The Year of the Speech
Brooklyn students take action through words and images
Inspired by the 2008 election season, Brooklyn Community Arts and Media High School’s (BCAM) publication Take a Position, Create a Vision is an impressive collection of persuasive speeches and campaign posters by 11th grade students. The students encouraged themselves and one another to get up and make a difference through writing, speaking and action.
Emerging from a year of energetic political discourse and dynamic campaign art following the 2008 elections, BCAM English Chair Kevin Greer expanded his rhetorical essay writing unit to a multi-layered project featuring published student speeches.
Giving new spirit to SPI’s concept of citizen journalists, Greer motivated his students to passionately articulate their interests and opinions through careful study and mastery of the formal qualities of rhetoric. These students used their visions and words to present strong statements on issues such as global warming, their school’s uniform policy, love and sex, the importance of basketball, and the “American Dream.”
The project showcased 21st-century sensibility. Students used internet-based programs such as Google Docs and Google Chat to facilitate editing discussions with SPI consultants Nita Noveno and Emily Herzog.
Students energetically assumed the task of enlivening their visions through persuasive and compelling imagery. Christy Herbes, the high school’s media art chair, worked with students to master the graphic design programs such as Adobe Photoshop and Illustrator, so students could bolster their individual positions with carefully constructed poster art and visual campaigns.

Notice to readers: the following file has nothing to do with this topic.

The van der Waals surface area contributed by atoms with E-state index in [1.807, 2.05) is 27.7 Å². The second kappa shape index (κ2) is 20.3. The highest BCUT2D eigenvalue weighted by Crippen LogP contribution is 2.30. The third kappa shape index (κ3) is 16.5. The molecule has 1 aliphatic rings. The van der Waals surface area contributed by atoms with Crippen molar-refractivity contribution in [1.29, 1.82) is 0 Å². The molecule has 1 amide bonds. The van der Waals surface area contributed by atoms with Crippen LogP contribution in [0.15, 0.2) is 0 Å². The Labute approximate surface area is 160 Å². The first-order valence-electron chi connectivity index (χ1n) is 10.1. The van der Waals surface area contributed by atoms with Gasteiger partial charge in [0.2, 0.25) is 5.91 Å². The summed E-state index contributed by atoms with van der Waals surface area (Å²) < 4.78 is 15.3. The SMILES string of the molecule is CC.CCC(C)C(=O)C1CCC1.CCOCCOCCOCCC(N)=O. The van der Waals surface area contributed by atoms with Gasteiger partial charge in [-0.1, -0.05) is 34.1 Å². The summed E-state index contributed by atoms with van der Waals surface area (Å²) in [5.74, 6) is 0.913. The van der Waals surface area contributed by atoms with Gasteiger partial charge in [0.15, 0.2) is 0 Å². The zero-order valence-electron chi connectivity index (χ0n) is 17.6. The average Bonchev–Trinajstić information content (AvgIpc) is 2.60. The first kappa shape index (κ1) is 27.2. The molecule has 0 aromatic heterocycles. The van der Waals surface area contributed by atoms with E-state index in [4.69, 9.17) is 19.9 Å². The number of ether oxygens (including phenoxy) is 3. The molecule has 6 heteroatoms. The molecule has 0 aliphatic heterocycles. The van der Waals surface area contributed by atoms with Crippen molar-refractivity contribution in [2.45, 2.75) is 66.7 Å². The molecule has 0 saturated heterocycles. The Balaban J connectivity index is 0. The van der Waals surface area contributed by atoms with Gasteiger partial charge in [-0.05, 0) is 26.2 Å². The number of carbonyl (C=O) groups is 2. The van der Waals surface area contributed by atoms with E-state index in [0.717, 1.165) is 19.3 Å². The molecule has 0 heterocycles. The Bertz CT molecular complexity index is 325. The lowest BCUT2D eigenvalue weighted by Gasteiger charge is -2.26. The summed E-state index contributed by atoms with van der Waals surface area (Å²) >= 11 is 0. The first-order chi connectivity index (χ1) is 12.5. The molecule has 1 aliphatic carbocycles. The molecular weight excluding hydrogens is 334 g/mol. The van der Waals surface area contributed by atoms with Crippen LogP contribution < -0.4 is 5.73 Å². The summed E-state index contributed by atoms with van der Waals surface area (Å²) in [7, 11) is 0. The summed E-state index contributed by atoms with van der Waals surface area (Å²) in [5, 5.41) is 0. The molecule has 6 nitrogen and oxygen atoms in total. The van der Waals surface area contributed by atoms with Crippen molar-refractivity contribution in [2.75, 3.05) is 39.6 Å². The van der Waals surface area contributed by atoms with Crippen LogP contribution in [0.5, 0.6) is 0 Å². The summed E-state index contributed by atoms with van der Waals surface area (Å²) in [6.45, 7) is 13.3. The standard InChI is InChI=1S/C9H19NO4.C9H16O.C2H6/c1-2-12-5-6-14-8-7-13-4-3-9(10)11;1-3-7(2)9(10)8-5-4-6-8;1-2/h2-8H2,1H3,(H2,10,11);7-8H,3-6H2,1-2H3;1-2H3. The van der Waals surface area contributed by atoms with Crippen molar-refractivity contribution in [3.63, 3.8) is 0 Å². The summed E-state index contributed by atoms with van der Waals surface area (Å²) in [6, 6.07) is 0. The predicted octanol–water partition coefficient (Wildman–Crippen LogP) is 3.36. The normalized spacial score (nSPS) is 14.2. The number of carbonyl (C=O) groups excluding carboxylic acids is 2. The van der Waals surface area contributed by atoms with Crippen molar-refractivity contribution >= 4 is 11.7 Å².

Student Author Crystal Diaz said, “We need to pick ourselves up and to create this change, create this dream in these modern times.”
The students’ work brought to life the promise of the strength of words, and called others to join the task. Student author Camille Adolphe wrote, “It is mandatory that our elders are aware of our views and our goals for our world, for our communities, and for ourselves, so they know what lies ahead.”
At the conclusion of the project, the student authors emerged as activists, calling on the duty of their fellow peers, parents, and communities “to know the statistics, to stop the abuse, to learn from experience, to listen, and to do something…now.”
They celebrated the book’s release in June 2009 at a public reading hosted at the Court Street Barnes and Noble in Brooklyn, where the students’ voices reached an even wider audience.